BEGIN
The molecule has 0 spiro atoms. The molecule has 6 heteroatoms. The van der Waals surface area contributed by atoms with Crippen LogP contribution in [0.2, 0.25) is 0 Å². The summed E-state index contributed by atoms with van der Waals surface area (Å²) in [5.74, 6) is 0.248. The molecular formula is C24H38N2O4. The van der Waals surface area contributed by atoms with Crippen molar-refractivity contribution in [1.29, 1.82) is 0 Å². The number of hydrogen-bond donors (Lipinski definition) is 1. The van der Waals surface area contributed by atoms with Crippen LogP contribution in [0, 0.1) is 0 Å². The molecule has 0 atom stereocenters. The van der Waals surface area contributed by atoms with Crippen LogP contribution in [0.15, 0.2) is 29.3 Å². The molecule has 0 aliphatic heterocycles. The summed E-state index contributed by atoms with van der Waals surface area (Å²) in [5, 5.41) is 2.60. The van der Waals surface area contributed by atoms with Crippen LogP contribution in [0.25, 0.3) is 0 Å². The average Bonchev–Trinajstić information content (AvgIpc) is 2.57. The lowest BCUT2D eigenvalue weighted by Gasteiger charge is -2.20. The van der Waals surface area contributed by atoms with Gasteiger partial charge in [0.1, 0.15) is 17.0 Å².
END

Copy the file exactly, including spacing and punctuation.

The molecule has 0 spiro atoms. The molecule has 6 heteroatoms. The van der Waals surface area contributed by atoms with Crippen LogP contribution in [0.2, 0.25) is 0 Å². The summed E-state index contributed by atoms with van der Waals surface area (Å²) in [5.74, 6) is 0.248. The molecular formula is C24H38N2O4. The van der Waals surface area contributed by atoms with Crippen molar-refractivity contribution in [1.29, 1.82) is 0 Å². The number of hydrogen-bond donors (Lipinski definition) is 1. The van der Waals surface area contributed by atoms with Crippen LogP contribution in [0, 0.1) is 0 Å². The molecule has 0 atom stereocenters. The van der Waals surface area contributed by atoms with Crippen LogP contribution in [0.15, 0.2) is 29.3 Å². The molecule has 0 aliphatic heterocycles. The summed E-state index contributed by atoms with van der Waals surface area (Å²) in [5, 5.41) is 2.60. The van der Waals surface area contributed by atoms with Crippen LogP contribution in [0.25, 0.3) is 0 Å². The average Bonchev–Trinajstić information content (AvgIpc) is 2.57. The lowest BCUT2D eigenvalue weighted by Gasteiger charge is -2.20. The van der Waals surface area contributed by atoms with Gasteiger partial charge in [0.1, 0.15) is 17.0 Å².